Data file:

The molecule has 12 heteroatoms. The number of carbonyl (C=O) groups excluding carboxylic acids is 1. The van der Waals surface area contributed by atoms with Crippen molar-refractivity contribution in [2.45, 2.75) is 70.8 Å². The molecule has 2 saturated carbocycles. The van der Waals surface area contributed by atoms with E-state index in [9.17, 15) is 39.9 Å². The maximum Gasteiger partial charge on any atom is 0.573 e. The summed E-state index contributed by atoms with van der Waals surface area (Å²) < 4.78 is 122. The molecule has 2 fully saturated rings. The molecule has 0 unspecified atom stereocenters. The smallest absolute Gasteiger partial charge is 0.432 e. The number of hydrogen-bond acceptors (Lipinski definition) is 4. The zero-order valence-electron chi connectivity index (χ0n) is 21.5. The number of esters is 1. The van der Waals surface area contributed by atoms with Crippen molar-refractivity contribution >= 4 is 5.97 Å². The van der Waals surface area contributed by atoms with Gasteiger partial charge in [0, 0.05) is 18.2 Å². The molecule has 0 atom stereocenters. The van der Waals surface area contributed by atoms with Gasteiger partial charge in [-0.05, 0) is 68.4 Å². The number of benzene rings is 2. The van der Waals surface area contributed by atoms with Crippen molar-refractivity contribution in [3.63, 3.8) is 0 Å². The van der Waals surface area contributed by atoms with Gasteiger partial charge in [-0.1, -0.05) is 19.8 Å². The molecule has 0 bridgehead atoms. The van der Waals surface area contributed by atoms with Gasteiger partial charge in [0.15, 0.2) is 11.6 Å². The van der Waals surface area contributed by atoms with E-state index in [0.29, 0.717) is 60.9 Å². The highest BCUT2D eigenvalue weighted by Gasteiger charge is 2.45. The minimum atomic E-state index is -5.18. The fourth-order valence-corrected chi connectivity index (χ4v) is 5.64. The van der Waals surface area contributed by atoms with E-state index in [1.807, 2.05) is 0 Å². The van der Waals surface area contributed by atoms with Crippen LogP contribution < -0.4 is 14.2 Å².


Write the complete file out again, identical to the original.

The molecule has 12 heteroatoms. The number of carbonyl (C=O) groups excluding carboxylic acids is 1. The van der Waals surface area contributed by atoms with Crippen molar-refractivity contribution in [2.45, 2.75) is 70.8 Å². The molecule has 2 saturated carbocycles. The van der Waals surface area contributed by atoms with E-state index in [9.17, 15) is 39.9 Å². The maximum Gasteiger partial charge on any atom is 0.573 e. The summed E-state index contributed by atoms with van der Waals surface area (Å²) < 4.78 is 122. The molecule has 2 fully saturated rings. The molecule has 0 unspecified atom stereocenters. The smallest absolute Gasteiger partial charge is 0.432 e. The number of hydrogen-bond acceptors (Lipinski definition) is 4. The zero-order valence-electron chi connectivity index (χ0n) is 21.5. The number of esters is 1. The van der Waals surface area contributed by atoms with Crippen molar-refractivity contribution >= 4 is 5.97 Å². The van der Waals surface area contributed by atoms with Gasteiger partial charge in [0, 0.05) is 18.2 Å². The molecule has 0 atom stereocenters. The van der Waals surface area contributed by atoms with Gasteiger partial charge in [-0.05, 0) is 68.4 Å². The number of benzene rings is 2. The van der Waals surface area contributed by atoms with Crippen molar-refractivity contribution in [3.63, 3.8) is 0 Å². The van der Waals surface area contributed by atoms with Gasteiger partial charge in [-0.1, -0.05) is 19.8 Å². The molecule has 0 bridgehead atoms. The van der Waals surface area contributed by atoms with Gasteiger partial charge in [0.15, 0.2) is 11.6 Å². The van der Waals surface area contributed by atoms with E-state index in [0.29, 0.717) is 60.9 Å². The highest BCUT2D eigenvalue weighted by Gasteiger charge is 2.45. The minimum atomic E-state index is -5.18. The fourth-order valence-corrected chi connectivity index (χ4v) is 5.64. The van der Waals surface area contributed by atoms with E-state index in [1.807, 2.05) is 0 Å². The van der Waals surface area contributed by atoms with Crippen LogP contribution < -0.4 is 14.2 Å².